Recently, Valve co-founder said in an interview with Penny Arcade that he was toying with the idea of creating a Valve-brand console. He described Valve’s interest in the project as, “if we have to sell hardware we will.” According to information uncovered by The Verge, it seems as though Valve’s “Steam Box” may be more than just hot air.
The Verge claims that Valve has been working on the hardware spec and software for the Steam Box, which will then be further developed and built by a variety of partners.
The software of the Steam Box will be made available to any company that wants to use it, according to the Verge. This makes sense, considering Newell’s disapproval of closed platforms. There also will be no required devkit, and no licensing fees.
The Verge said that private meetings were held at CES for potential partners to demo a prototype version of the console. In addition, they claim to have been told that the basic specs of the device include a Core i7 CPU, 8GB of RAM, and an NVIDIA GPU. Surprisingly, the device will be able to run any standard PC title, and titles from competitors like Origin as well.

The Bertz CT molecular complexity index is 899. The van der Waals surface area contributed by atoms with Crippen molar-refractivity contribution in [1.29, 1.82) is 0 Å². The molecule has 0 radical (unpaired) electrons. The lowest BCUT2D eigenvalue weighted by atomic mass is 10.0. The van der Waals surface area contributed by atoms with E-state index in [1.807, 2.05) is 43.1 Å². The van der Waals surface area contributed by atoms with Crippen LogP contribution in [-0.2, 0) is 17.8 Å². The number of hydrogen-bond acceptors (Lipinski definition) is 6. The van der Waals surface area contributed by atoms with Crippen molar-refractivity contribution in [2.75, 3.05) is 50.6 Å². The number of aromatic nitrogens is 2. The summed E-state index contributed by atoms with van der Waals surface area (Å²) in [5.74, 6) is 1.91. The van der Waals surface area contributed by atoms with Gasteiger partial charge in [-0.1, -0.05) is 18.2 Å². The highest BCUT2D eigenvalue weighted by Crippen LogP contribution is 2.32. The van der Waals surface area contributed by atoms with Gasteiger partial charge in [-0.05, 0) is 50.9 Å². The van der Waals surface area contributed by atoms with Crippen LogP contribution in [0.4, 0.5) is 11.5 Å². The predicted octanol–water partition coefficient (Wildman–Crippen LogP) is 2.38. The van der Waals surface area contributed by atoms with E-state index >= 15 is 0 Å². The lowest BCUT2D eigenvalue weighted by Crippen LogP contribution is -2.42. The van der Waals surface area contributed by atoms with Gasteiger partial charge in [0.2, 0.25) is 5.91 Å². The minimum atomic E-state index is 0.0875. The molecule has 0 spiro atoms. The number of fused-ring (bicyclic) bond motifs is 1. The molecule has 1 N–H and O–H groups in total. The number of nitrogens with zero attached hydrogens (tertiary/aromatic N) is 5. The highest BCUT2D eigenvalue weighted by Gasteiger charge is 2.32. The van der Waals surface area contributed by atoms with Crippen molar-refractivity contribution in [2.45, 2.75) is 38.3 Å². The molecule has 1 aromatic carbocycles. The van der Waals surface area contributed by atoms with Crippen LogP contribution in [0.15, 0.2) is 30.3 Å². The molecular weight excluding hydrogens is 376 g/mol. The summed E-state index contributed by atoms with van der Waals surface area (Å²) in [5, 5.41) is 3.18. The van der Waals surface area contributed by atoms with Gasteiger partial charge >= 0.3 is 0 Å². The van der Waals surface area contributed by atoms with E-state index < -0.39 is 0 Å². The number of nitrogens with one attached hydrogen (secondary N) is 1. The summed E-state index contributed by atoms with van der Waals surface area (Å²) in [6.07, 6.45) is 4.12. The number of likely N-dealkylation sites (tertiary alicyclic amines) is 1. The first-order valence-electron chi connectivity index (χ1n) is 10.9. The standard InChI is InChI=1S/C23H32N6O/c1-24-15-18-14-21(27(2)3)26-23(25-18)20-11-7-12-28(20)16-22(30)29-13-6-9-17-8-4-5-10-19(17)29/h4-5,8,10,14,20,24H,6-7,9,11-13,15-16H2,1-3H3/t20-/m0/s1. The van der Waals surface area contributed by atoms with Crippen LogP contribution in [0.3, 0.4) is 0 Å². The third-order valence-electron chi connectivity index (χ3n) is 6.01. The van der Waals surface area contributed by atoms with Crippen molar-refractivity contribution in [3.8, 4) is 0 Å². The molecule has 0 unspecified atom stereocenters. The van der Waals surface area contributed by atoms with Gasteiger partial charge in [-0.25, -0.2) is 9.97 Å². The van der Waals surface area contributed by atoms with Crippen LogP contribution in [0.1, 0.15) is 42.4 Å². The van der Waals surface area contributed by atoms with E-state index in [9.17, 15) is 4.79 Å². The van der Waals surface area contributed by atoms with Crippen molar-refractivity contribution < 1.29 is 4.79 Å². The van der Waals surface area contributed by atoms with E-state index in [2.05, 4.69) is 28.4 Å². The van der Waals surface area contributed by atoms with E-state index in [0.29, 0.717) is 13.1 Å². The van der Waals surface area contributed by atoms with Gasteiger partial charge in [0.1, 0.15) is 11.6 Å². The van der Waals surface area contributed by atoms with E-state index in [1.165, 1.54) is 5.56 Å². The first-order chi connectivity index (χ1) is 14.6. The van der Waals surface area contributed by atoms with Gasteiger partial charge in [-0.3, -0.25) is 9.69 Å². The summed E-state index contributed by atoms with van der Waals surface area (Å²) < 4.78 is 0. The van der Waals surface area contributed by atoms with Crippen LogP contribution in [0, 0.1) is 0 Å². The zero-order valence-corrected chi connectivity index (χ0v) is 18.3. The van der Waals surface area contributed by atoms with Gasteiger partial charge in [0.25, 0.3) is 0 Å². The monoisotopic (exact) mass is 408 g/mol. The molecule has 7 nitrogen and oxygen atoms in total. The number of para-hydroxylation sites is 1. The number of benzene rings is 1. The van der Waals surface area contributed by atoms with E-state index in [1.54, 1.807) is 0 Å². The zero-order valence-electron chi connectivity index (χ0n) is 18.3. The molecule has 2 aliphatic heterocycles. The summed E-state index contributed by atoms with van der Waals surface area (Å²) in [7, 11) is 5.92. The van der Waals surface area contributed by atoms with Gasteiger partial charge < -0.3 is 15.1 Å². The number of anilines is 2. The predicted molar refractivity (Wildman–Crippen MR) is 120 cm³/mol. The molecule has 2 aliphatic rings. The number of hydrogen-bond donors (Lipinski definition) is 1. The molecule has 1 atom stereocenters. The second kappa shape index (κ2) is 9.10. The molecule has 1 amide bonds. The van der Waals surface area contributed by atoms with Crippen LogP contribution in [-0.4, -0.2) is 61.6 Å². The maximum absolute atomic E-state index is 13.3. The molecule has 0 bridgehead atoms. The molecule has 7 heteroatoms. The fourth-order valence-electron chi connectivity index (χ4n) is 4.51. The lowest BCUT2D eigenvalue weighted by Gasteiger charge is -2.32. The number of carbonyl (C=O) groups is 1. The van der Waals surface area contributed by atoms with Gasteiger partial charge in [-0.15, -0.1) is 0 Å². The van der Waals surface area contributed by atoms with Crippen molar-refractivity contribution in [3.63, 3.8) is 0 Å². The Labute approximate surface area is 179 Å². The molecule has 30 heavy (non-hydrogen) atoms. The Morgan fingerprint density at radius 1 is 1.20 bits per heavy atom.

The Steam Box will allegedly also use the formerly-abandonware “Big Picture” mode which Valve has kept under-wraps since last year’s GDC. “Big Picture” mode was supposed to enable PCs and Macs to run easily on TV displays.
The Verge also stated that the Steam Box will be compatible with a variety of USB peripherals, potentially including two rumored Valve devices, a biometrics sensor and a reconfigurable controller, for which Valve filed patents in recent years.
So, what does all this mean? The Steam Box looks to essentially be a PC gaming ambassador – a device with the openness and freedom of a computer, with the familiarity of the couch-controller-TV setup. If it ever makes it to market, it would provide a strong answer for Microsoft and Sony’s “gated community” approach to console management and software releases.
Obviously much of this is source-of-a-source, so don’t sell your Xbox yet. There is no clear answer as to when Valve will formally announce the console, if it ever does, but GDC and E3 seem like two potential venues.